In high school, I was finally diagnosed with dyslexia—specifically difficulty with decoding, reading comprehension, and spelling. It was a relief that I finally figured out exactly how this was affecting me, but the stigma that I wasn’t as smart as everyone else was still there. Though reading was difficult, I learned to find joy in reading books and writing my own stories. Living in my head and dreaming up stories gave me a sense of peace when everything around me felt chaotic. I lived with the pressure of wanting to perform well. When a teacher called on me to read a passage, I would become anxious and read ahead, just to make sure I could read it correctly and not scramble the words. I lived in fear of my classmates making fun of me for reading simple words like “then” but seeing “them” and not grasping right away why it was incorrect.

"Though reading was difficult, I learned to find joy in reading books and writing my own stories. "

Despite my guidance counselor’s dissuasion, I went on to a four-year university, where I received an A in a notably difficult course. My professor expressed that it’s extremely hard for first-year students to ace Rutgers English courses and that I should consider entering my essay in a writing competition. I didn’t enter my essay in the competition, because I lacked confidence in my writing. I still have many regrets about not submitting that essay. Along with my writing and reading struggles, I had difficulties in math and science. My grades were dropping, and depression set in. I was determined to figure out strategies to get back on track and graduate. I learned how important it is to attend office hours when you’re a number in a big university. I took a speed-reading course that helped me identify keywords when taking tests, and I taught myself how to study in a way that benefits my learning style.

After graduating from college, I didn’t realize how much my learning disabilities would continue to be a challenge when I entered the real world, especially as a writer. I will never forget one major mixup after I completed an internship. An editor sent me a story assignment to interview a rap duo. I misread the email, went to interview the group, transcribed it, and then only afterward did I realize I had misread the email and interviewed them on the wrong topic. The deadline was approaching, and the publicist declined to let me reinterview the duo. The assignment was ultimately killed. I was devastated and thought I wouldn’t have a career as a journalist.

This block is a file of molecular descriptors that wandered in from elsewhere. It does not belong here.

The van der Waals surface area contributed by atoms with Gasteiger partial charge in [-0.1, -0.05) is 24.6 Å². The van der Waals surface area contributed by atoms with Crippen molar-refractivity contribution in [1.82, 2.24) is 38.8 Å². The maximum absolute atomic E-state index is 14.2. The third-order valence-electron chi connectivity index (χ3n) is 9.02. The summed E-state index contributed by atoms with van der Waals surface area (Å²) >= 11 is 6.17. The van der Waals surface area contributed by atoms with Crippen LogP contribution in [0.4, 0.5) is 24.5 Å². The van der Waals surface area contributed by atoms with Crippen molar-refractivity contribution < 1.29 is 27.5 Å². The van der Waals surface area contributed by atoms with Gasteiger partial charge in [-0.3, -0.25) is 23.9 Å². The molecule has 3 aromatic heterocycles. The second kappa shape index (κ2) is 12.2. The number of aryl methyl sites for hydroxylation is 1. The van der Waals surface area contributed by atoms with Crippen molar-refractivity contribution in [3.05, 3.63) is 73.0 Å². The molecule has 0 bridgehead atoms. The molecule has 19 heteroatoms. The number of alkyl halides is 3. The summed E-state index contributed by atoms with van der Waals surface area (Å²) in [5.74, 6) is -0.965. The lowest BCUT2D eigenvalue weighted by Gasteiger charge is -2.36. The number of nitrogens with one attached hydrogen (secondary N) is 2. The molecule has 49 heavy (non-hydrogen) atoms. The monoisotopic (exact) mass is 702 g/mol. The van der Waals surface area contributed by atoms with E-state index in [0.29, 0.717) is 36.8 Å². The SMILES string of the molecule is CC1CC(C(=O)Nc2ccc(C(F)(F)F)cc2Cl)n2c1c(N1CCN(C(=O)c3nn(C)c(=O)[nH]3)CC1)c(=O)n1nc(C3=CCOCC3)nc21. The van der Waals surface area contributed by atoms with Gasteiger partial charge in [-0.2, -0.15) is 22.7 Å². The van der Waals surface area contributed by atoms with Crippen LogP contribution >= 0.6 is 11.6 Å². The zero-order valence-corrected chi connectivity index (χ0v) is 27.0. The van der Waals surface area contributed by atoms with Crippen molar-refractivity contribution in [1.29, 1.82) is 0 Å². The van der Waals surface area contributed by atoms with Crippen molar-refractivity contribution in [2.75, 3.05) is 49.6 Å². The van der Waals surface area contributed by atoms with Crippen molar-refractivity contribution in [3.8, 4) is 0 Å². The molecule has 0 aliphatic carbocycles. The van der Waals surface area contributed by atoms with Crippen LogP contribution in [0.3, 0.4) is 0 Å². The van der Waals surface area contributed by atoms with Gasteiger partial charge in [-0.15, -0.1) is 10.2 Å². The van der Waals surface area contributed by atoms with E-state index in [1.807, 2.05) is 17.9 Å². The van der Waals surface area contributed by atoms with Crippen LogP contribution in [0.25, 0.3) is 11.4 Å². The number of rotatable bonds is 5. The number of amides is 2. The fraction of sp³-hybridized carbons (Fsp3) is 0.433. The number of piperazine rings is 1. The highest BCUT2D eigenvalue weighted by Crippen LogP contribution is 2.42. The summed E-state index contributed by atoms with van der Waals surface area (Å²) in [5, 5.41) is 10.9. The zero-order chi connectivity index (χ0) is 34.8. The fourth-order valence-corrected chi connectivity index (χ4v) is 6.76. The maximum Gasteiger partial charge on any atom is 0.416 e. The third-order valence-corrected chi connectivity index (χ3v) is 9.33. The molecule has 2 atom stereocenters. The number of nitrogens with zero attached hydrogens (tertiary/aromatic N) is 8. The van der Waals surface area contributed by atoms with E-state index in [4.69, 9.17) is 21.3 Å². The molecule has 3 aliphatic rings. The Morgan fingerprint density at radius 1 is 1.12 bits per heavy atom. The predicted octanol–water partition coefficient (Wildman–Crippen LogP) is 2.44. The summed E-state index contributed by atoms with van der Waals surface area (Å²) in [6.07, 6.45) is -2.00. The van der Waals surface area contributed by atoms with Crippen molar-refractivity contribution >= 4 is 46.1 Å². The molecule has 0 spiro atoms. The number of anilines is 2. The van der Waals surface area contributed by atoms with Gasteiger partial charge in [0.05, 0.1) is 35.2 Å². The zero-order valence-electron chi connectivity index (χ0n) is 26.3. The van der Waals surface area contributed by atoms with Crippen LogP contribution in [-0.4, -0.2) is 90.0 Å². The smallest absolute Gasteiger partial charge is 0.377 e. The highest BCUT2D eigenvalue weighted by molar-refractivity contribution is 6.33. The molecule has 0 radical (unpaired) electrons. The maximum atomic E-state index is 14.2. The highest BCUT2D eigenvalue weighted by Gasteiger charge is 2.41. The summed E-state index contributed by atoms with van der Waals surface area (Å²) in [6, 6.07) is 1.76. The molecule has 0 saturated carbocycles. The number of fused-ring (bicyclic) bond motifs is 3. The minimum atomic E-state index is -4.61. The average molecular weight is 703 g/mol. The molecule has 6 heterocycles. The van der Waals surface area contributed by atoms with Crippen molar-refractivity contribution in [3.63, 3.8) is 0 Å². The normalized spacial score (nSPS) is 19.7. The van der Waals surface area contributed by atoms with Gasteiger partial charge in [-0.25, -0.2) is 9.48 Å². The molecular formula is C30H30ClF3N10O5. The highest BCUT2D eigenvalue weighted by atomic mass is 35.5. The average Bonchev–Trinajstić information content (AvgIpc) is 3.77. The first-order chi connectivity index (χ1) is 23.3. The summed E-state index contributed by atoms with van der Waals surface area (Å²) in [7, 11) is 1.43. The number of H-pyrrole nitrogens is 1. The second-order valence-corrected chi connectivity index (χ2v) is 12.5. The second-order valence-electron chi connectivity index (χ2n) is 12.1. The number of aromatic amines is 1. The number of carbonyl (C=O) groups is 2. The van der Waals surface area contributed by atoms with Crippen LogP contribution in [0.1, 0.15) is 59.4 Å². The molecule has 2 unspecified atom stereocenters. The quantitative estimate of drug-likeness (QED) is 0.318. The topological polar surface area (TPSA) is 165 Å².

My fear has always been that an editor won’t enjoy working with me due to little errors I’m unable to spot because my mind can’t comprehend the mistake. I have pondered the idea of mentioning my disability to the editors I’m pitching. There hasn’t been much discourse on adults with disabilities and the difficulties of functioning as a freelancer.

Even with the many mishaps, spelling errors, and scrambled words, however, I am a published writer. I have several pieces in many publications that I am proud of. Every article reminds me of the winding journey that took place, from pitching to writing to getting published.

As an employee, I’ve been in positions where I was expected to multitask and work at a fast pace. I’m a quick learner in many areas, but I like to take my time to ensure I’m not making careless mistakes. Most employers would prefer that we work fast and complete as many tasks as possible, but when I do that, unfortunately, I often make many errors. This has caused me to lose many jobs, even as a hostess and receptionist. Readers might think I’m not a competent employee, but this actually causes me to be more careful and pay closer attention, arguably making me a better worker. Processing many things at once takes me a lot longer, and words and numbers often get scrambled, which causes many mistakes on my end, so I have learned to take my time and always double-check my work.

I never imagined that, post-college, I would continue to combat my learning disabilities. I didn’t think they would hinder my ability to complete tasks or fulfill my dreams. Even with the many mishaps, spelling errors, and scrambled words, however, I am a published writer. I have several pieces in many publications that I am proud of. Every article reminds me of the winding journey that took place, from pitching to writing to getting published.

As I reflect on my hardships, I know I’m not alone in this struggle. Many public figures, writers, readers, and so on have the same uphill climb to overcome and deal with dyslexia and reading comprehension problems. Today, reading is still a struggle, but that doesn’t change how much I love it. Reading nonfiction and short stories still brings me the same joy it did when I was a little girl reading with my mom. Using my imagination still helps me escape the chaos and find peace within myself. I will never allow my struggles to stop me from achieving my goals or quiet my voice.

About the Author

Brittny Pierre is a Chicago-based culture writer, focusing on music, personal essays, and pop culture. She has been published with Vibe magazine, Bustle, Zora, and Shondaland.